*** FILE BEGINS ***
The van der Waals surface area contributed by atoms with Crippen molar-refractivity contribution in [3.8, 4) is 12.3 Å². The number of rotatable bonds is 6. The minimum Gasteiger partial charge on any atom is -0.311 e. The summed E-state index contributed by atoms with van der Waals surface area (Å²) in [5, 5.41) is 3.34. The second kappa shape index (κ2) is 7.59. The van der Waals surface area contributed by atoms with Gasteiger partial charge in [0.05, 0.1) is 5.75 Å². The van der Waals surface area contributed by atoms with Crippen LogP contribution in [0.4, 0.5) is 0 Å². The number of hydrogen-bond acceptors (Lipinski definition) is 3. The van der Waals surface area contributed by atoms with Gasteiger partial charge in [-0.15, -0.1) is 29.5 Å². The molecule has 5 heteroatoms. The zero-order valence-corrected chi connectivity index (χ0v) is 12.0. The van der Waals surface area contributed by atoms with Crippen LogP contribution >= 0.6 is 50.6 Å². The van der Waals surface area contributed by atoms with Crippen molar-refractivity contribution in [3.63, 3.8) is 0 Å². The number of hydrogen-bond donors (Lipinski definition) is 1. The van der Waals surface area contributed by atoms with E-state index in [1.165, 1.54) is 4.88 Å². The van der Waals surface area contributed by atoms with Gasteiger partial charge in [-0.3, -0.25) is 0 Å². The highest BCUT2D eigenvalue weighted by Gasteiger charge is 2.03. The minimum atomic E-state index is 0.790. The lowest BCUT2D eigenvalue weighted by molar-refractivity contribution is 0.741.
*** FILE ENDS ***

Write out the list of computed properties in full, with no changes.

The van der Waals surface area contributed by atoms with Crippen molar-refractivity contribution in [3.8, 4) is 12.3 Å². The number of rotatable bonds is 6. The minimum Gasteiger partial charge on any atom is -0.311 e. The summed E-state index contributed by atoms with van der Waals surface area (Å²) in [5, 5.41) is 3.34. The second kappa shape index (κ2) is 7.59. The van der Waals surface area contributed by atoms with Gasteiger partial charge in [0.05, 0.1) is 5.75 Å². The van der Waals surface area contributed by atoms with Crippen LogP contribution in [0.4, 0.5) is 0 Å². The number of hydrogen-bond acceptors (Lipinski definition) is 3. The van der Waals surface area contributed by atoms with Gasteiger partial charge in [-0.15, -0.1) is 29.5 Å². The molecule has 5 heteroatoms. The zero-order valence-corrected chi connectivity index (χ0v) is 12.0. The van der Waals surface area contributed by atoms with Crippen LogP contribution >= 0.6 is 50.6 Å². The van der Waals surface area contributed by atoms with Crippen molar-refractivity contribution in [3.63, 3.8) is 0 Å². The number of hydrogen-bond donors (Lipinski definition) is 1. The van der Waals surface area contributed by atoms with E-state index in [1.165, 1.54) is 4.88 Å². The van der Waals surface area contributed by atoms with Gasteiger partial charge in [-0.3, -0.25) is 0 Å². The highest BCUT2D eigenvalue weighted by Gasteiger charge is 2.03. The minimum atomic E-state index is 0.790. The lowest BCUT2D eigenvalue weighted by molar-refractivity contribution is 0.741.